Convicted Producer Garth Drabinsky Gets "Day Parole" to a Halfway House
By Kenneth Jones
White collar criminal Garth Drabinsky — the theatre impresario who once ran the Broadway producing organization Livent, which collapsed in a $500 million financial scandal — has been granted "day parole" and will serve the rest of his five-year fraud conviction sentence in a more open "halfway house" in Toronto, the Parole Board of Canada decided on Oct. 24.
According to published reports, the 62-year-old, Tony Award-winning producer (Barrymore, Show Boat, Kiss of the Spider Woman) testified via videolink before a panel, weeping about his experience, but not admitting criminality. He did say that he felt he pushed his employees into wrongdoing, but was not aware of crime.
"I drove people tremendously hard in the company," he said in the hearing, according to a report in the Globe and Mail. "I drove them to succeed through my flawed ambition and creative hunger, which was not grounded in greed. I pushed the envelope too far."
He said that he "walked away from the details" of the accounting, and admitted, "I should never have been CEO of the company. That was a mistake."
The producer was convicted of fraud and forgery in 2009. Due to his earlier appeal request, Drabinsky's incarceration began in September 2011; Canadian law allows freedom during an appeal.
"The board decided his risk to reoffend was not undue and that he was a manageable risk in the community," Parole Board of Canada spokesperson Albert Montagnese said after the three-hour hearing, according to Canadian Press. Reporters from Canadian Press and the Toronto Globe and Mail were witness to the hearing and reported about it. The Parole Board will not be providing a transcript of the hearing, a spokesman told Playbill.com.
Drabinsky requested full parole six months after the coming move (the release to the halfway house is a six-month period), but the panel called that idea "premature." Drabinsky testified from the minimum-security Beaver Creek Institution in Gravenhurst, Ontario, 200 miles north of Toronto. His wife and two children were with him.
Drabinsky's new, relative freedom comes with conditions: He may not own or operate any business, he may not become self-employed or manage financial aspects of any organization.
He is eligible for day parole beginning Nov. 11. In Canada, "day parole" means authority is granted to an offender to be at large during the offender's term of imprisonment in order to prepare the offender for a full parole. Day parole requires the offender to returnto a penitentiary, a community-based residential facility or a provincial correctional facility each night.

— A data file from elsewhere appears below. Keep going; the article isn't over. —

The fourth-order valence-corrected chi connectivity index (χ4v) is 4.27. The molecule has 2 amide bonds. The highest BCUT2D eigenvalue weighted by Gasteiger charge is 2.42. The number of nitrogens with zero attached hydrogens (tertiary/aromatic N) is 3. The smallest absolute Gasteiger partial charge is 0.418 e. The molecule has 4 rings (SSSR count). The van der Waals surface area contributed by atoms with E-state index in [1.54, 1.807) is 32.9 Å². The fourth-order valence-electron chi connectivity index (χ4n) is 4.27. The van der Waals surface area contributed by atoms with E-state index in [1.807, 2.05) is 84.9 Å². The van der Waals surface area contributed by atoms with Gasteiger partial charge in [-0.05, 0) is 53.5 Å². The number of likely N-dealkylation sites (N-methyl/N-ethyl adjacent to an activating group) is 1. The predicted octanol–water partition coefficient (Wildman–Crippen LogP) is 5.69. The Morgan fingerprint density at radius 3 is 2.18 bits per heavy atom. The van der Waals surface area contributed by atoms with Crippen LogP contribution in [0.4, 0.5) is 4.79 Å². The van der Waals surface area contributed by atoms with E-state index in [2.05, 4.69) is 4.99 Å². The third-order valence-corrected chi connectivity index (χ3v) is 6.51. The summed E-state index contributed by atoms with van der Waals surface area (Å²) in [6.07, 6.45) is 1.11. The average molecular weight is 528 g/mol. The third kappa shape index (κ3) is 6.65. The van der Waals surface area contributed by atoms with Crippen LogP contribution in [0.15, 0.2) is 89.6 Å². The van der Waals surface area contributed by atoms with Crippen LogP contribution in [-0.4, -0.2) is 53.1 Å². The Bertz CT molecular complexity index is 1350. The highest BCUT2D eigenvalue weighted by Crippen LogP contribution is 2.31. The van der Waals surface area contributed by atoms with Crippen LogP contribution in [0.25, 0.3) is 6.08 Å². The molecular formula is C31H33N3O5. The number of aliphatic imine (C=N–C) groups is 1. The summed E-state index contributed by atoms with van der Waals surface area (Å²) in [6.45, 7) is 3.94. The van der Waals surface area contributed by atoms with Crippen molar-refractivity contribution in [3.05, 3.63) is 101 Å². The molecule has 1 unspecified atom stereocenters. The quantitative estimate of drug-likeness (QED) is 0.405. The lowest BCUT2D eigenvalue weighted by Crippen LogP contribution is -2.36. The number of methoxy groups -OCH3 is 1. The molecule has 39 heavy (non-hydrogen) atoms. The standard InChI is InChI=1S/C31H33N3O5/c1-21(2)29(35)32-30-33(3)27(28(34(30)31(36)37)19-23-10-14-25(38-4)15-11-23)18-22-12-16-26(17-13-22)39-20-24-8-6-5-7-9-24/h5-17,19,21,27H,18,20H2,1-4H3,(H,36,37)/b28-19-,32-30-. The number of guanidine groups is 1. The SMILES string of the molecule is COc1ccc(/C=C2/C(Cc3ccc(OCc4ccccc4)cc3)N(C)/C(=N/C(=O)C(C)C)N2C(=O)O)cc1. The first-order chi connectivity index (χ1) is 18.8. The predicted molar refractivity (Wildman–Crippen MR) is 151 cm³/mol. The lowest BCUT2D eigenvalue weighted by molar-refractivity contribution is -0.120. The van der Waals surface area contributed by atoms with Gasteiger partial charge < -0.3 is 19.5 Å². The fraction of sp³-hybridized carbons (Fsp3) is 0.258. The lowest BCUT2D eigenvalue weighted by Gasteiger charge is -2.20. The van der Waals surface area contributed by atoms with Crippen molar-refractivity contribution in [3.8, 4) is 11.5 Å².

At the parole hearing, the producer who once brought the glitter of The Phantom of the Opera to Toronto and the thrill of starry new works to Broadway (he is pals with Barrymore Tony winner Christopher Plummer) characterized the first month of his sentence, at maximum-security Millhaven prison in Kingston, Ontario, as "devastating." He reportedly cried at the hearing as he spoke of the Governor-General's recent plan to strip him of the Order of Canada honor, given to him for is contribution to national arts.
Drabinsky, whose Broadway Livent-linked shows in the 1990s and 2000s included Ragtime, Parade, Barrymore, Fosse, Seussical and more, was convicted on two counts of fraud and one count of forgery in 2009. The fraud and forgery convictions against Drabinsky and Myron Gottlieb (sentenced to seven and six years, respectively) were upheld by the Ontario Court of Appeal in fall 2011. At that time, the court reduced their prison sentences by two years.
They were convicted of falsifying accounting statements over the decade-long (1989-98) life of Livent, as they raised $500 million in Canada and the U.S. to support their North American theatre-owning and producing empire.
Accounting irregularities at Livent were investigated in the late 1990s, when the company was reaching artistic fruition with the new musical Ragtime, which opened Livent's new Ford Center for the Performing Arts on Broadway (the venue, now called Foxwoods Theater, is a merging of the facades of two vintage Broadway theatres). Ragtime would end up winning 1998 Tony Awards for Best Book of a Musical and Best Score, among others. (Fosse, which won a 1999 Tony as Best Musical, was then in the works.) By late 1998, the decade-old company declared bankruptcy and collapsed, and the stock was worthless. Bloomberg reported that the company's peak value was $269 million in 1996.
Drabinsky and Gottlieb are still wanted men in the U.S. In 1999 they were charged with fraud by the U.S. Attorney's Office in the Southern District of New York.
In 1999 Livent's properties were bought by SFX Entertainment, which is now Live Nation.
Drabinsky's Livent, Inc., won Tony Awards for Best Musical (Fosse and Kiss of the Spider Woman) and Best Revival of a Musical (Show Boat), and its productions netted scores of nominations and many wins for artists.
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